old tamil

Sudalaimuthu Palaniappan palaniappa at AOL.COM
Fri Dec 7 00:12:14 EST 2012






In an earlier post, I had written the following.








<<Another example of the upper caste bias can be seen in choosing the reading "kaṉṟupeṟu valcip pāṇaṉ" instead of "kaḷiṟupeṟu valcip pāṇaṉ" in Nāṟṟiṇai 310.9 referring to a gift received by a bard. Pinnattur Narayanasamy Aiyar chose as correct the first variant interpreting the bard as one who eats veal.  Although Eva Wilden, the author of the critical edition of Nāṟṟiṇai did not argue for the second reading in her footnotes in the critical edition, she now agrees with me that the second reading is the correct one saying, "It is a case of that PuRam topos of the elephant bull as a gift," referring to the custom of bards getting bull elephants as gifts from chieftains and kings.>>


In response, one  member wrote to me offline that since an elephant (kaḷiṟu) cannot be eaten, the word in the poem must refer to a calf (kaṉṟu). I suggested to him to  look at Kuṟ. 295.4 for a parallel usage involving a cow. In both cases, the animal is only an instrument to get food, not the food per se.  After having consulted Kuṟ. 295.4, he wrote back saying that the two usages are not comparable and asked what food one gets from or through an elephant. Finally he said I was  forcing the texts to serve my purpose.


Since I remembered that in an earlier paper ("Early Evidence for Caste in South India") George Hart also wondered about what the poor bards would have done with a gifted elephant, I thought I could provide some clarification regarding the two poems. In Naṟ.310.9,  "kaḷiṟupeṟu valcip pāṇaṉ" refers to a bard who eats the food obtained through an elephant. In Kuṟ. 295.4, "ōrāṉ valcic cīr il vāḻkkai" refers to "the not very prosperous livelihood with food obtained through a single cow." In both cases, the animals are not eaten.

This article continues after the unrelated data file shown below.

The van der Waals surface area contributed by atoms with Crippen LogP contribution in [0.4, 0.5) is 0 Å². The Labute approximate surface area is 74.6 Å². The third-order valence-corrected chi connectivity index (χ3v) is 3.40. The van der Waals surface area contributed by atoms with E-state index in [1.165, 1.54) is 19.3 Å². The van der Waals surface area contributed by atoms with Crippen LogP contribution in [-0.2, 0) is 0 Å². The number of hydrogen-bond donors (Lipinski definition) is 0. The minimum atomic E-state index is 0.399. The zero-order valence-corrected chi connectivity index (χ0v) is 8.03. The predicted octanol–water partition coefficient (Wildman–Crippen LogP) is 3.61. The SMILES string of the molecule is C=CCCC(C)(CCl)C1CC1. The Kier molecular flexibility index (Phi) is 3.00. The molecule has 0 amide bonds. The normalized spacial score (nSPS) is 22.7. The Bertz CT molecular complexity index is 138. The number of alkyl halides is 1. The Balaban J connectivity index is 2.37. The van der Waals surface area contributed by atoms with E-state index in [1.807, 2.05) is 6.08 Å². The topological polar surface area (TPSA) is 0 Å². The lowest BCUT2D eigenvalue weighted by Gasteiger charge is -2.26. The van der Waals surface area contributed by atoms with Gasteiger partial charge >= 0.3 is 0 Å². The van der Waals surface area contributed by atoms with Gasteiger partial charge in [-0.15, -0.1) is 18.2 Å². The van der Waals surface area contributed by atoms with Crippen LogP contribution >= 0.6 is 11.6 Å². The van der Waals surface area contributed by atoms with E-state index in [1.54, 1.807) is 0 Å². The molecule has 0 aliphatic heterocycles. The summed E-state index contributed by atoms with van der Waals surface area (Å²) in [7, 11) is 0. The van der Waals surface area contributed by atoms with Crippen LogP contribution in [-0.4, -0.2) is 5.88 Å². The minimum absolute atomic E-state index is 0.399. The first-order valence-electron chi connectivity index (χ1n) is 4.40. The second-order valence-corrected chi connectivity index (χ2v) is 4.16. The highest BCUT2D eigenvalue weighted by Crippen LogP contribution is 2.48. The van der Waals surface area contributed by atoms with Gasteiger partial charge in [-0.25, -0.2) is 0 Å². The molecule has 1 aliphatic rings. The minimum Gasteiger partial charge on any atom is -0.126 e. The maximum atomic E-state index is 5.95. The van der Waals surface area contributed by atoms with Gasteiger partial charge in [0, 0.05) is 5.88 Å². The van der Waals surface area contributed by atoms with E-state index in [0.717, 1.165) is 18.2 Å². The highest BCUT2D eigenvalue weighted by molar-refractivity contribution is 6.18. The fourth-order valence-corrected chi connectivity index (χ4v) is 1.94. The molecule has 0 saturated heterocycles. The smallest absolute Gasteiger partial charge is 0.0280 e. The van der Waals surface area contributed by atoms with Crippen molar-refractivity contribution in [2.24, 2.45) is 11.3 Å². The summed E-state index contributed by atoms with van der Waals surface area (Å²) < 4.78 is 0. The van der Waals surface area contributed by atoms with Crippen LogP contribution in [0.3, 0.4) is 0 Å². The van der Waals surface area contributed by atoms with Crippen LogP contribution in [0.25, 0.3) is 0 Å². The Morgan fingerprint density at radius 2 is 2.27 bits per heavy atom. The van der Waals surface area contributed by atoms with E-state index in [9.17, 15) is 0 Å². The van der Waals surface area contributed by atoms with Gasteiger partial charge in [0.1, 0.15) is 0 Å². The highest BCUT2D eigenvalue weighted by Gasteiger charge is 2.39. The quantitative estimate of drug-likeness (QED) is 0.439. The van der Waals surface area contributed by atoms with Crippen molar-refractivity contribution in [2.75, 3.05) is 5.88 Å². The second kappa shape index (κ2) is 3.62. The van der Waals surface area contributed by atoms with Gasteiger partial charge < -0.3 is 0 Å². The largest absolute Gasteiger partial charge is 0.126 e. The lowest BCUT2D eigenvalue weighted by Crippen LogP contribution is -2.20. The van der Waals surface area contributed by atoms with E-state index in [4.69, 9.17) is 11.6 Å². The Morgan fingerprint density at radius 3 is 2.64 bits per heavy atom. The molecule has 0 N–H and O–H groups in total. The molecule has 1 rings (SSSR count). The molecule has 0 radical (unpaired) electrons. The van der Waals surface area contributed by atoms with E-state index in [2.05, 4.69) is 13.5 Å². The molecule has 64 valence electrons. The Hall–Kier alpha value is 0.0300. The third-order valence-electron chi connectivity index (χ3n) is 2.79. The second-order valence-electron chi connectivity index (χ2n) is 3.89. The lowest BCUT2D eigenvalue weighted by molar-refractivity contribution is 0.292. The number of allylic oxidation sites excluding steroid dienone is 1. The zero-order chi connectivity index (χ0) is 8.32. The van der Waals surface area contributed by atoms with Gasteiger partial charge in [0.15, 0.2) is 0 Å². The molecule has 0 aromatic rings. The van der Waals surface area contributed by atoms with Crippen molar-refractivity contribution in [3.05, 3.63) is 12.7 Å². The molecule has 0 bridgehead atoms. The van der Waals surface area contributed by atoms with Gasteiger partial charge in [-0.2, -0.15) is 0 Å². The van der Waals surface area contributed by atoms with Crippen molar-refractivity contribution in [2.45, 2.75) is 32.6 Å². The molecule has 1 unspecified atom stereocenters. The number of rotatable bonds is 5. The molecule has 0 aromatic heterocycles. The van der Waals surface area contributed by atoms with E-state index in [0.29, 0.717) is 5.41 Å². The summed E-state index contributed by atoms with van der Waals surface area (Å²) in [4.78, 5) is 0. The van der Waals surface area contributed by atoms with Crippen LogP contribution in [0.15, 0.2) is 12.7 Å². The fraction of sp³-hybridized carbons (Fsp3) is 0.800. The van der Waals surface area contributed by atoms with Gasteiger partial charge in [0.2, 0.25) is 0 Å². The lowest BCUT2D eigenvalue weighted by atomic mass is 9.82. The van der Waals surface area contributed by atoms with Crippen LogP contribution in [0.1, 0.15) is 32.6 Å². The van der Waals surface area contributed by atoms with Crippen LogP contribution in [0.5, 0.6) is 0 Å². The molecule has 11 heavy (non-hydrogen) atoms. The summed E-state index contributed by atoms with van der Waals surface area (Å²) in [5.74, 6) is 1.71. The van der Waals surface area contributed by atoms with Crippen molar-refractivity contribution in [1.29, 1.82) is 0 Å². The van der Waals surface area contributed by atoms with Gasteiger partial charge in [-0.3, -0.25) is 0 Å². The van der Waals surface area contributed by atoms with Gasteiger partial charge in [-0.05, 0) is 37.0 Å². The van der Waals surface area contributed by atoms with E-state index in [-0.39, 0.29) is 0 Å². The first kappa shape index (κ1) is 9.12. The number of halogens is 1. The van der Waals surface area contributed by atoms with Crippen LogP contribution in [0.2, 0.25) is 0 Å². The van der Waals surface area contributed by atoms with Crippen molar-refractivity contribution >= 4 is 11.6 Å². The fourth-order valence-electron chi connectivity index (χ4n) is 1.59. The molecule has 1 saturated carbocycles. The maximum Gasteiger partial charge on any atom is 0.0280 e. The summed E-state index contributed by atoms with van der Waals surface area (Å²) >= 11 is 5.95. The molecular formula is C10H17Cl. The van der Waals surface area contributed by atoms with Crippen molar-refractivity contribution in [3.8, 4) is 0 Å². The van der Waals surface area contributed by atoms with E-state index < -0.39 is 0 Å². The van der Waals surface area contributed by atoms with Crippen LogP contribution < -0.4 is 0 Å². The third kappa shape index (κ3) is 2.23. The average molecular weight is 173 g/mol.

In both cases, the animals are the means through which the person earns his/her livelihood. That elephants can be a source of livelihood is common knowledge in Tamil Nadu/Kerala. In Tamil, we have a proverb, "yāṉai iruntālum āyiram poṉ, iṟantālum āyiram poṉ" meaning "An elephant is worth a thousand gold coins whether it is living or dead." An elephant can serve as a means of passenger transportation as well as freight transportation. We find instances of such usage in Classical Tamil poems. Pari.12.28 refers to people riding elephants. Puṟ. 247.1 refers to elephant transporting firewood. In fact, the modern commentator Turaicāmip Piḷḷai refers to the current practice of elephants being used in transporting felled trees in forests. So when a bard receives an elephant, he could use it himself for transportation or arrange for it to be used for a multitude of purposes for which he could earn compensation. In short, an elephant as a gift could have been a valuable asset for bard indeed. 


For an example of how a person can obtain food through an elephant, please see the following Malayalam movie that shows how a bankrupt household turns to obtaining their livelihood through an elephant. http://www.youtube.com/watch?v=ifNX-DskwdY


Regards,
Palaniappan






 

 
 
 
 
 
 
 
 
 
 
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